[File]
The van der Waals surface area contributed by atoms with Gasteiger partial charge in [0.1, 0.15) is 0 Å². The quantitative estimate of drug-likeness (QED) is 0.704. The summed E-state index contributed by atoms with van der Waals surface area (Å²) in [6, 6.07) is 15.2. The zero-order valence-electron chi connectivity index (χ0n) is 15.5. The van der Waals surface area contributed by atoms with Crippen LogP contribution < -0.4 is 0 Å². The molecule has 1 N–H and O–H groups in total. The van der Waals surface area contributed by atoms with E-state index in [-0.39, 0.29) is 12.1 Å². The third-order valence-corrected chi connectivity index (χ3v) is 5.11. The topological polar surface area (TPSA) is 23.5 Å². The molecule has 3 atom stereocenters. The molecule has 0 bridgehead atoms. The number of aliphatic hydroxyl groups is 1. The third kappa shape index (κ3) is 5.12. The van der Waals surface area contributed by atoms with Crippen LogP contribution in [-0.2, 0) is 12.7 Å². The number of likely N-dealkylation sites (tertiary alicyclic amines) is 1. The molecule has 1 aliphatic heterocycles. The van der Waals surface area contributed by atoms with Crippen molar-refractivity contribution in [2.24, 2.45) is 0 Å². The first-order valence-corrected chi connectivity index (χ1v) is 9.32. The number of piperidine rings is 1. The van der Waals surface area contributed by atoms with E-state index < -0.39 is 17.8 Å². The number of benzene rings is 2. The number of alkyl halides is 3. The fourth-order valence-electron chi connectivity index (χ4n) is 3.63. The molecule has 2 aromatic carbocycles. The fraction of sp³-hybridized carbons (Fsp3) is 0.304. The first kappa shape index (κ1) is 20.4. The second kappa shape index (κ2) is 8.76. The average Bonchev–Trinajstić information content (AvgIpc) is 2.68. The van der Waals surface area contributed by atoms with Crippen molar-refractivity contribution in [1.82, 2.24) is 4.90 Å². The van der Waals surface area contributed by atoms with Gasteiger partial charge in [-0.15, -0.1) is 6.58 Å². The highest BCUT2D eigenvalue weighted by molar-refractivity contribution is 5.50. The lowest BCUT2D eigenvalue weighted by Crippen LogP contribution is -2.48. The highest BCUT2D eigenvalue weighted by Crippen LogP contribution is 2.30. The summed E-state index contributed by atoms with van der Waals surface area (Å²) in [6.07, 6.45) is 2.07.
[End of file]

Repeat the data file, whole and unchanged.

The van der Waals surface area contributed by atoms with Gasteiger partial charge in [0.1, 0.15) is 0 Å². The quantitative estimate of drug-likeness (QED) is 0.704. The summed E-state index contributed by atoms with van der Waals surface area (Å²) in [6, 6.07) is 15.2. The zero-order valence-electron chi connectivity index (χ0n) is 15.5. The van der Waals surface area contributed by atoms with Crippen LogP contribution < -0.4 is 0 Å². The molecule has 1 N–H and O–H groups in total. The van der Waals surface area contributed by atoms with E-state index in [-0.39, 0.29) is 12.1 Å². The third-order valence-corrected chi connectivity index (χ3v) is 5.11. The topological polar surface area (TPSA) is 23.5 Å². The molecule has 3 atom stereocenters. The molecule has 0 bridgehead atoms. The number of aliphatic hydroxyl groups is 1. The third kappa shape index (κ3) is 5.12. The van der Waals surface area contributed by atoms with Crippen LogP contribution in [-0.2, 0) is 12.7 Å². The number of likely N-dealkylation sites (tertiary alicyclic amines) is 1. The molecule has 1 aliphatic heterocycles. The van der Waals surface area contributed by atoms with Crippen molar-refractivity contribution in [2.24, 2.45) is 0 Å². The first-order valence-corrected chi connectivity index (χ1v) is 9.32. The number of piperidine rings is 1. The van der Waals surface area contributed by atoms with E-state index < -0.39 is 17.8 Å². The number of benzene rings is 2. The number of alkyl halides is 3. The fourth-order valence-electron chi connectivity index (χ4n) is 3.63. The molecule has 2 aromatic carbocycles. The fraction of sp³-hybridized carbons (Fsp3) is 0.304. The first kappa shape index (κ1) is 20.4. The second kappa shape index (κ2) is 8.76. The average Bonchev–Trinajstić information content (AvgIpc) is 2.68. The van der Waals surface area contributed by atoms with Crippen molar-refractivity contribution in [1.82, 2.24) is 4.90 Å². The van der Waals surface area contributed by atoms with Gasteiger partial charge in [-0.15, -0.1) is 6.58 Å². The highest BCUT2D eigenvalue weighted by molar-refractivity contribution is 5.50. The lowest BCUT2D eigenvalue weighted by Crippen LogP contribution is -2.48. The highest BCUT2D eigenvalue weighted by Crippen LogP contribution is 2.30. The summed E-state index contributed by atoms with van der Waals surface area (Å²) in [6.07, 6.45) is 2.07.